When a movie gives me perspective on where I’m at here and now in my life, I give it a thumbs up. In all honesty the new movie When The Game Stands Tall (in theaters tomorrow) surprised me in this regard.
Let’s face it. I’m the kind of person who, with the exception of this year’s Super Bowl, watches the biggest football game of the year for…the commercials and the party. (This year was different since the Seattle Seahawks were playing, but then it really turned into a boring game when the poor Broncos seemed to forget that they were in fact on the field to play football.)
The movie tells the story of Coach Bob Ladoucer (Jim Caveziel) who took a high school football team, the Spartans of De La Salle High School in Concord, California, on a record setting winning streak of 151 games. Even if you’re not a football fan, you know that there’s got to be a compelling story here. And there is.
Ladoucer is a man with a vocation, one which he’s somewhat aware of at the beginning of the movie but he’s not brought to a full awareness of it until the end. He and his family live a modest lifestyle, largely because of his decision to teach and coach at a Catholic high school in spite of better paying offers to coach elsewhere. His passion also comes at a personal cost to both himself and his family. Yet, he wouldn’t be the man that he is if he did something else, an understanding that develops in the course of the movie.
You see, the coaching and the football are not about winning, though it’s clear that the players don’t exactly understand this. But Ladoucer is giving them the tools of a lifetime. Football is the means, not the end. In many ways, this movie is a great reminder of what should guide our decision making in anything that we do, including sports.
Traditionally, sports have been about more than the game, more than winning. It’s about the virtues and becoming a better person. Like the rugby movie Invictus, When The Game Stands Tall, draws out significance of teamwork. When I wrote about Invictus, I referenced a championship rugby match in which, if you watch the clip carefully, every player on the team handles the ball during a key play.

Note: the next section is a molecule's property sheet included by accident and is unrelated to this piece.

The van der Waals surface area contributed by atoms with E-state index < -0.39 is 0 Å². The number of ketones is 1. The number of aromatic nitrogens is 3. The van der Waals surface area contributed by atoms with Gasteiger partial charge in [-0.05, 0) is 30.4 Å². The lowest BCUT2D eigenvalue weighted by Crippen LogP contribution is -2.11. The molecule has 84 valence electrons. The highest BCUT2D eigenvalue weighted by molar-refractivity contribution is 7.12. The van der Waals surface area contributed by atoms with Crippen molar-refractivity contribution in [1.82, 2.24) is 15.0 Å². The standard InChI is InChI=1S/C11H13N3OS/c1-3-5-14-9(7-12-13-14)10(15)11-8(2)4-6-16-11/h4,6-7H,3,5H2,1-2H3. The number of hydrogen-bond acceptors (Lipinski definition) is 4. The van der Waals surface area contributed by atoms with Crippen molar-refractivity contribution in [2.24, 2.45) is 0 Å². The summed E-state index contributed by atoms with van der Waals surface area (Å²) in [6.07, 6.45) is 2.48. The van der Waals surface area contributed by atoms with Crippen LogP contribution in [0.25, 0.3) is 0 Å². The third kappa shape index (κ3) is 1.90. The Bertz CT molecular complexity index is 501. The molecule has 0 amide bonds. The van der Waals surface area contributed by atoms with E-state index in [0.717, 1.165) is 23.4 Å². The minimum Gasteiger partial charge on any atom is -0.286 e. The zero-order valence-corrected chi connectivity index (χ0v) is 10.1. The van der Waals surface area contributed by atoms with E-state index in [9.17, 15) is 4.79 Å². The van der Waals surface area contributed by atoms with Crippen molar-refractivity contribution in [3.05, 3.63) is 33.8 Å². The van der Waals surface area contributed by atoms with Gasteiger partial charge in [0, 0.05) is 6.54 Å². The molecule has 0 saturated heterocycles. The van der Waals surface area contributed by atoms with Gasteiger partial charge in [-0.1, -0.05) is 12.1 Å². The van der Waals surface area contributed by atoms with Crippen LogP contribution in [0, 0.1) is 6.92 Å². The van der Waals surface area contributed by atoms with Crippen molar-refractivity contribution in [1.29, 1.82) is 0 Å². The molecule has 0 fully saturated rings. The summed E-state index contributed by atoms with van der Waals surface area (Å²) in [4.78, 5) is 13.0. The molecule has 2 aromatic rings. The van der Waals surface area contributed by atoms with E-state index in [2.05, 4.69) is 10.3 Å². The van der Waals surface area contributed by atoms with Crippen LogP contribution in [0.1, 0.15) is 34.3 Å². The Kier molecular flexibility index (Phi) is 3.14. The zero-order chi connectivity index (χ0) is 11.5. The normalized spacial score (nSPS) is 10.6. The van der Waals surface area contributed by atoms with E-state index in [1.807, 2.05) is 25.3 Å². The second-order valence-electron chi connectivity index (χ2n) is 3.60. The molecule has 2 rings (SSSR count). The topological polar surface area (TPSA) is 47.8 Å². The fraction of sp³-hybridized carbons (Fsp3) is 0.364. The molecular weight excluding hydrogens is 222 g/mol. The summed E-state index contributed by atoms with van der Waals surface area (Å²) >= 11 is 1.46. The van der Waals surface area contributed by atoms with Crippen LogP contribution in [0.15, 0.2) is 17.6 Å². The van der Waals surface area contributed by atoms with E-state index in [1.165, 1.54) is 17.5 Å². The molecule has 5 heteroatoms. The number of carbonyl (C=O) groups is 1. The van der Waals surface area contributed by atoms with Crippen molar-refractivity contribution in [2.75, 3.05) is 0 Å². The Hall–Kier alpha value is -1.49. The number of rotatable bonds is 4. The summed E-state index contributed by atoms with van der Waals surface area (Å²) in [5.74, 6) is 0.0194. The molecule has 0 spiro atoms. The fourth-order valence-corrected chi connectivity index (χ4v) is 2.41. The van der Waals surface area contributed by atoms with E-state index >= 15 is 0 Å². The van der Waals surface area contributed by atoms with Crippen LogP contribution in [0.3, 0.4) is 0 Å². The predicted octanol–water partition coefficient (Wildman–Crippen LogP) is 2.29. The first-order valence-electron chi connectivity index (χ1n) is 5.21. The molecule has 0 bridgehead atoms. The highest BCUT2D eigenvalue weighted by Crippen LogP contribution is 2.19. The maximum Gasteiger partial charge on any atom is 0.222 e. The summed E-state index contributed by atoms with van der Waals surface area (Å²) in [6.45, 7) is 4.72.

At the beginning of the movie, Ladoucer is asked about the streak. But he really doesn’t care. He responds, “Winning a lot of games is doable. Teaching kids there’s more to life – that’s hard.”
Ladoucer is teaching his players that we’re not random beings in some abstract game of life. Instead we are concrete individuals with a purpose…should we choose to embrace it. In the end the it’s not about the game, it’s about deciding who you want to be, who you are, and making the choices to fulfill that calling. While the coach is passing on this important life skill to his team, he’s learning it in a very personal level in his own life. He’s part of the team, too.
It took me a little while to get into the movie; I think in part because there were too many threads in the story at the beginning. But the story picks up, as does the acting and the film depiction. The game scenes are particularly good. But in some ways, it’s a hard movie to watch. It’s a movie centered on a high school story with some very adult themes. [Adult as in grown up, not porn.] But then that’s what high school and being a teenager should be about – becoming an adult. Leaving childhood behind, sometimes brutally, and making the choice to grow up.
And growing up, becoming who we are called to be, is a lifelong process. At the beginning of the movie, I was asking myself the same questions Ladoucer and his family were asking: Why not move on to greener pastures, to something more lucrative? By the end of the movie, we all knew. It’s not about the game. It’s about who you’re called to be. It’s about vocation.
The movie’s worth the price of the ticket. See it now. Don’t wait for Redbox, Netflix, Amazon Prime, or whatever is your preferred delayed method of watching movies.